Italy, Spain easily raise $28 billion
MADRID — Spain and Italy gave financial markets a boost Thursday as they successfully raised nearly euro22 billion ($27.98 billion) in two keenly watched debt auctions that showed renewed investor confidence in the countries’ attempts to get a grip on their debt problems.
Spain sold nearly euro10 billion ($12.7 billion) in auctions of bonds maturing in 2015 and 2016, with demand strong and the amount sold double the maximum sought. Italy saw its borrowing costs drop sharply as it sold euro12 billion ($15 billion) in what was also its first test of market sentiment this year.
Both debt-laden countries have been the focus of worries that they might be dragged further into the crisis threatening the 17 countries that use the euro as their currency that has already forced Greece, Ireland and Italy to seek billions in bailout money.
Buyers also took euro8.5 billion in 12-month Italian bonds at a yield of 2.735 percent, sharply down from last month’s rate of 5.95 percent. They also bought euro3.5 billion ($4.45 billion) in bonds maturing in May at 1.644 percent interest, down from 3.251 percent last time.
Market reaction in both countries was good. In the secondary market, where issued bonds are then traded openly, the yield for Italy’s benchmark 10-year bond dropped to 6.6 percent from around 7 percent, a perilous level that forced other eurozone nations to seek bailouts.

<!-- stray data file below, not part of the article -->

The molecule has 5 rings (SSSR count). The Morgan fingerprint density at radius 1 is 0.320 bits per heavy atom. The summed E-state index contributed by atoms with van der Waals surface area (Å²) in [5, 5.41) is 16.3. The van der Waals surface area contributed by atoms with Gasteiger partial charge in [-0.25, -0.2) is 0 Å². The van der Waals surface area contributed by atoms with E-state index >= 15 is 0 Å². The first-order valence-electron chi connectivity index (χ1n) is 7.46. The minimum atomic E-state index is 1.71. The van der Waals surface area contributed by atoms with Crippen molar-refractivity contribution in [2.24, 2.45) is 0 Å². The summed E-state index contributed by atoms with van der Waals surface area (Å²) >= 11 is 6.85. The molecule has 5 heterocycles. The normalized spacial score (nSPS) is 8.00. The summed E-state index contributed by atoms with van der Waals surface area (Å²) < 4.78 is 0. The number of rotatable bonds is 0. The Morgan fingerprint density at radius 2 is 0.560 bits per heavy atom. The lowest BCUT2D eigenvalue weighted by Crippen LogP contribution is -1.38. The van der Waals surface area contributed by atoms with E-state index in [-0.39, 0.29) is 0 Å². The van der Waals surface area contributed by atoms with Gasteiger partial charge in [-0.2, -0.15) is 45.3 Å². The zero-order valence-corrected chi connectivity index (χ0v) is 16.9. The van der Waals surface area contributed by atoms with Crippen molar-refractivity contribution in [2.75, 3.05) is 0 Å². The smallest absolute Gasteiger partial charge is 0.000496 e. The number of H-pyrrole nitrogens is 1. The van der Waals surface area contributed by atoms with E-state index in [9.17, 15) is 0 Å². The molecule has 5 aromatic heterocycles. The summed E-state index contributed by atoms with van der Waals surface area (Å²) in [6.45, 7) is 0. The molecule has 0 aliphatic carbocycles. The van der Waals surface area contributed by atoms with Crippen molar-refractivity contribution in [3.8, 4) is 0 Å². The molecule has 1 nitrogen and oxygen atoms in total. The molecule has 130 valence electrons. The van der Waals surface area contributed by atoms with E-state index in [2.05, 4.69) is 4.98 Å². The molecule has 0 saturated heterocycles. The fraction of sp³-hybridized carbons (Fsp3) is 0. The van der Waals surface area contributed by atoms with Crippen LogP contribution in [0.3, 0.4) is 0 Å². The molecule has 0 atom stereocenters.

The rate for the Spanish 10-year bond also dropped back to 5.15 percent after opening at 5.32 percent.
Meanwhile, the European Central Bank maintained its lending rate at 1 percent Thursday with President Mario Draghi saying there were “tentative signs of stabilization of activity at low levels” in the troubled eurozone.
Boosting liquidity has been the institution’s principal tool against the crisis as it aims to encourage banks to continue lending to companies so they can operate and grow.
Europe’s other leading central bank, the Bank of England, also kept its lending rate at a record low of 0.5 percent.
“Few would have predicted as recently as last month that Italy would be paying as little as 2.7 percent for 1-year paper,” he wrote. “This is on a par with Italy’s borrowing costs before it got sucked into the eurozone crisis in July.”
Chiara Cremonesi of UniCredit Research called the auction “extremely positive” and a good omen for a sale of longer-term debt on Friday.
Noting that while demand for shorter maturities has been strong in recent weeks, she said the auction Thursday “was even better than our expectations.”
Italy’s euro1.9 trillion ($2.42 trillion) in government debt and heavy borrowing needs this year have made it a focal point of the European debt crisis.